Large firms in industries such as construction, banking and computing can afford to pay well above the national minimum wage and give their staff a so-called living wage, a new report argues.
Two think-tanks said more than six million people earned below the living wage, which is set at £8.30 an hour in London and £7.20 outside the capital, compared with the statutory rate of £6.08.
The Resolution Foundation and the IPPR said big companies in many sectors of the economy would only face a 1% increase or less in their pay bill if they switched to a living wage.
More than 600,000 people worked for less than the living wage in banking, finance, insurance and real estate, another 600,000 in manufacturing, 260,000 in transport and computing and 180,000 in construction, and firms should be challenged to explain why they could not increase basic pay, said the report.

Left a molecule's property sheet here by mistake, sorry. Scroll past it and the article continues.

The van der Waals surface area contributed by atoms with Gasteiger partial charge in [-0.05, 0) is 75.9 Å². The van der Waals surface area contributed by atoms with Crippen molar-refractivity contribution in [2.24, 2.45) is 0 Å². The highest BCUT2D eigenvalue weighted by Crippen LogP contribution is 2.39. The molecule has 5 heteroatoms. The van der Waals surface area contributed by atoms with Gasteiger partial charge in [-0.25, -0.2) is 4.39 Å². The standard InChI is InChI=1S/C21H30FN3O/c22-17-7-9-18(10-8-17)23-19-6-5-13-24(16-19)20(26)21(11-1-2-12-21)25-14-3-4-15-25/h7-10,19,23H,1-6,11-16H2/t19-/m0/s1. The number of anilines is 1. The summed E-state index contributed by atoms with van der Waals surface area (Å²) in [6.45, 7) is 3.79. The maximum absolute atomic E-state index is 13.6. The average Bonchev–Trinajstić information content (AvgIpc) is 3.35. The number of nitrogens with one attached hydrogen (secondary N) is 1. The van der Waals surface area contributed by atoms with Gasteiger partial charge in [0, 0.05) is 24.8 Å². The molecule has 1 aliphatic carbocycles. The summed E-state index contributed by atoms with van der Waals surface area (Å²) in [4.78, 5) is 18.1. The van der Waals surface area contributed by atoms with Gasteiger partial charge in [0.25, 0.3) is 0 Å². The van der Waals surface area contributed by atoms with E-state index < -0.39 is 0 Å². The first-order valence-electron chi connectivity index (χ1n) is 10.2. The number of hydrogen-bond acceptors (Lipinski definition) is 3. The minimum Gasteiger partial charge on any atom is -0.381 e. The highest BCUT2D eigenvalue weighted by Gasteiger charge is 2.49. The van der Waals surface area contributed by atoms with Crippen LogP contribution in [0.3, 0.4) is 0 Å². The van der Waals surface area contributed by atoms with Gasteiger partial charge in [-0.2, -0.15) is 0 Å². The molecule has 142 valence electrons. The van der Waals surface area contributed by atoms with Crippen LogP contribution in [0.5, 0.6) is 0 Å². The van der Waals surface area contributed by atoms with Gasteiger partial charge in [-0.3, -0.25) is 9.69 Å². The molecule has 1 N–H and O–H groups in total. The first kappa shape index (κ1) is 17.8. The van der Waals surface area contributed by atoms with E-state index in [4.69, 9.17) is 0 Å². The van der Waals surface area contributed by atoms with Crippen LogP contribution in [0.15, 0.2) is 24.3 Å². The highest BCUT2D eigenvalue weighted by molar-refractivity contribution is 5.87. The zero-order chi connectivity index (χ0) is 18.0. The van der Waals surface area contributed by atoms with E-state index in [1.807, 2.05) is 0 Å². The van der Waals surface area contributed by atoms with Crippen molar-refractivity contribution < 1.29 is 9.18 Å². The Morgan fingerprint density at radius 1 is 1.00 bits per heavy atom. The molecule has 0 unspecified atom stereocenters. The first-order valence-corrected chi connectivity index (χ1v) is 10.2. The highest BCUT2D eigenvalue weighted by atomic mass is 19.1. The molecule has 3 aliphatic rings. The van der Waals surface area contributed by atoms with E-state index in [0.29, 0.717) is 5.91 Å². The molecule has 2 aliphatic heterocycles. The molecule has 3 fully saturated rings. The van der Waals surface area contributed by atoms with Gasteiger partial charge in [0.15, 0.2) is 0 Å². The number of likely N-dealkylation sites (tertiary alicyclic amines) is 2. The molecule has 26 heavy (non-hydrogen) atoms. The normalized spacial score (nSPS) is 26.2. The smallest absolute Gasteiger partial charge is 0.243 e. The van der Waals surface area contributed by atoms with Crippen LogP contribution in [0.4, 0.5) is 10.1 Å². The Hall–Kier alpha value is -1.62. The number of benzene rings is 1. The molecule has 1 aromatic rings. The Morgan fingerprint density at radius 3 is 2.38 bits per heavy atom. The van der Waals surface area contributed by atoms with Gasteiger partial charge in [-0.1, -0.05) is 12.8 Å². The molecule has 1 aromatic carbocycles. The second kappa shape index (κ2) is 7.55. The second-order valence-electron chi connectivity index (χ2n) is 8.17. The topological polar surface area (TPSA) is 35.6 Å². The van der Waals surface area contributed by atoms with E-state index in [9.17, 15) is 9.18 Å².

Gavin Kelly, Resolution Foundation chief executive, said: "Living wage campaigns have already delivered improvements in pay for thousands of low-paid workers. Yet there are still relatively few employers that have made the commitment to pay a living wage.
"The wage bill costs estimated in this report challenge large companies in some key sectors to commit to a living wage or make clear why they are unable to help ensure their employees have a decent standard of living."
IPPR director Nick Pearce said: "There is no obvious business case for paying less than a living wage in finance, real estate, construction, computing and food production. Paying staff at least £7.20 an hour, or £8.30 in London, is both affordable and ethical."
A third of women and one in five men earned less than the living wage, said the report, with the highest percentages in areas including the North East, Yorkshire and the Humber, Wales and the West Midlands, the study showed.